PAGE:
African Start up

Start-up duo making the shoe fit for Kenya’s Olympic heroes

Story highlights

Enda says it is "Kenya's first running shoe"

The high-performance sneaker is inspired by the country's athletic talent

Entrepreneurs hope to bring a slice of apparel industry back home

CNN  — 

It may not have been in the record time he recorded at London 2012, but David Rudisha became the first man since New Zealand’s Peter Snell in 1964 to retain the men’s Olympic 800 meter title in Rio Monday.

The imperious Rudisha is just one of scores of Kenyans to excel in middle to long distance athletics. At the World Championships in Beijing last summer, the East African nation finished top of the winners table with a total of 16 medals.

Yet despite Kenya’s long-term success in track events, the country is still to reap the economic opportunities this merits, according to two entrepreneurs.

Enda co-founders Weldon Kennedy and Navalayo Osembo-Ombati

“If you think of the global running industry, in shoes or apparel, it’s almost a $50 billion industry, and we don’t take in that at all,” said Navalayo Osembo-Ombati, a Kenyan law and accounting graduate who is mother to two.

READ: How a 26-year-old turned $500 in $2 million online

“We’re saying that for a country that is so prominent in the running field, it’s time for Kenya to benefit as well.”

Osembo-Ombati teamed up with Weldon Kennedy, an American campaigner based in Kenya, to create the country’s first high performance running shoe – the Enda Iten, inspired by Kenya’s athletic prowess.

Lessons from Kenya’s athletes

Enda means “Go” in Swahili and its logo is based on a spear, a traditional hunting tool that is also celebrated on Kenya’s flag.

Having met over Osembo-Ombati’s plans to build a new sports academy in Kenya’s west, the two entrepreneurs raised enough money from friends and family for a prototype.

They approached New York-based design studio Birdhaus, which has worked with Under Armour and Reebok, to create a running shoe “based on the advice, skills, and experiences of great Kenyan athletes”.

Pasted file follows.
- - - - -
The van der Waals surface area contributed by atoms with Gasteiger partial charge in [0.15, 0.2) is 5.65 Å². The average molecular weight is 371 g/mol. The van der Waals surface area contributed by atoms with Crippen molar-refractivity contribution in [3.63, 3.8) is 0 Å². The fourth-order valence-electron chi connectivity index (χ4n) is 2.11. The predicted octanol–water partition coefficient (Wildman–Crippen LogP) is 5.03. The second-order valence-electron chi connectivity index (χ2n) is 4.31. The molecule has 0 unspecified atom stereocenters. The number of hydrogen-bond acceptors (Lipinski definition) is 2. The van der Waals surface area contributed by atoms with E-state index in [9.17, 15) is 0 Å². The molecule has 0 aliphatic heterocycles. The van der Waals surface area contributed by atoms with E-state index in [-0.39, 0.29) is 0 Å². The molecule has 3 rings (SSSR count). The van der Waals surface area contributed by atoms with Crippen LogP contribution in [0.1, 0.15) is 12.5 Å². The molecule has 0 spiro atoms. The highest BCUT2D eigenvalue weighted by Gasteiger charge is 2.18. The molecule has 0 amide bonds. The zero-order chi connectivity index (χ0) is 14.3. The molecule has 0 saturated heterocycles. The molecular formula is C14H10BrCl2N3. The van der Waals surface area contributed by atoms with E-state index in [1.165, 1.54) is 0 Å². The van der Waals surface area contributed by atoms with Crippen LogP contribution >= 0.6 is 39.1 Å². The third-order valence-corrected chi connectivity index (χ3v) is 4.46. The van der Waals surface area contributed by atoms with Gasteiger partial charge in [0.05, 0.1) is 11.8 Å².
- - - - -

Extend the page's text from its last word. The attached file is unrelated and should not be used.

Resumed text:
Between 10 to 13 versions later and the final shoe is set.

It features a light upper, wide toe box and 4 millimeter “drop” – the sole to floor spacing that “can make a big difference on the way you run,” according to the brand’s website.


The aesthetic is also locally-inspired, with triangle motifs found in traditional fabrics, the colors of Kenyan flag and twelve grooves to represent the country’s Independence Day, December 12.

Justin Lagat, an experienced Kenyan marathon runner and columnist for RunBlogRun, has been helping to shape the product.

Enda Iten sneakers

“I’ve had the chance to be among the first athletes to train in the shoes for over four months now and I like them,” he told CNN in an email.

READ: Why Mark Zuckerberg is excited about Nigeria

“They feel comfortable in training and are light and durable. They also look stylish and are the kind of shoes that you can wear to any occasion without raising eye-brows. I used to hate wearing sports shoes to church, but it is not the same with Enda.”

Made in Kenya

Though at the moment the shoe’s parts are being manufactured in China, they will be assembled in Nairobi where the entrepreneurs plan to move full production.

“We’re taking baby steps,” said Osembo-Ombati. “The long term goal is to have the shoes 100% made in Kenya.”

After Enda’s Kickstarter campaign raised $128,000 to fund its first production run, the concept hasn’t failed to resonate around the globe.

“The response has been overwhelming,” said Osembo-Ombati. “Yes we thought we had a great product, but then we got the affirmation that we might be on to something big.

“We’ve had support from the UK, the U.S., Australia, Myanmar, the Netherlands. That’s really helped us to picture what we want to achieve of taking the Kenyan running culture around the world.”

‘Home of running’

The Enda Iten is named after the small town in Kenya’s Rift Valley, which is famous for being the one of the world’s capitals of running.

It’s thought that the region’s high altitude – 8,000 feet above sea level – builds a lung capacity es